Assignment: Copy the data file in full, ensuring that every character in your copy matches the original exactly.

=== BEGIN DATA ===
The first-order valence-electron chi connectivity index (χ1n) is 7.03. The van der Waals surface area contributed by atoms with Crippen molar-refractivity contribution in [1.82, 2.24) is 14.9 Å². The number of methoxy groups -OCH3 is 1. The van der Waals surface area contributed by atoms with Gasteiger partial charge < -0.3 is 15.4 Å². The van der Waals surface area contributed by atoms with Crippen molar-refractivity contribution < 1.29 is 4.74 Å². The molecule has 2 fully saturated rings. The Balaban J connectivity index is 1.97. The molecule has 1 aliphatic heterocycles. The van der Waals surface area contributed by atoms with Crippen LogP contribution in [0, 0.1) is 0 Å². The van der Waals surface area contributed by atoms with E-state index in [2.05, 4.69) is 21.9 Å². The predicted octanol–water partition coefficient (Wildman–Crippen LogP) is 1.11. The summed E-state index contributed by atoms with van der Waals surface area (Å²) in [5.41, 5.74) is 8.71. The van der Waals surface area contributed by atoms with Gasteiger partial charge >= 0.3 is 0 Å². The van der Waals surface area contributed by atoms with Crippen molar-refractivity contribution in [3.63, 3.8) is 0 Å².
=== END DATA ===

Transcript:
The first-order valence-electron chi connectivity index (χ1n) is 7.03. The van der Waals surface area contributed by atoms with Crippen molar-refractivity contribution in [1.82, 2.24) is 14.9 Å². The number of methoxy groups -OCH3 is 1. The van der Waals surface area contributed by atoms with Gasteiger partial charge < -0.3 is 15.4 Å². The van der Waals surface area contributed by atoms with Crippen molar-refractivity contribution < 1.29 is 4.74 Å². The molecule has 2 fully saturated rings. The Balaban J connectivity index is 1.97. The molecule has 1 aliphatic heterocycles. The van der Waals surface area contributed by atoms with Crippen LogP contribution in [0, 0.1) is 0 Å². The van der Waals surface area contributed by atoms with E-state index in [2.05, 4.69) is 21.9 Å². The predicted octanol–water partition coefficient (Wildman–Crippen LogP) is 1.11. The summed E-state index contributed by atoms with van der Waals surface area (Å²) in [5.41, 5.74) is 8.71. The van der Waals surface area contributed by atoms with Gasteiger partial charge >= 0.3 is 0 Å². The van der Waals surface area contributed by atoms with Crippen molar-refractivity contribution in [3.63, 3.8) is 0 Å².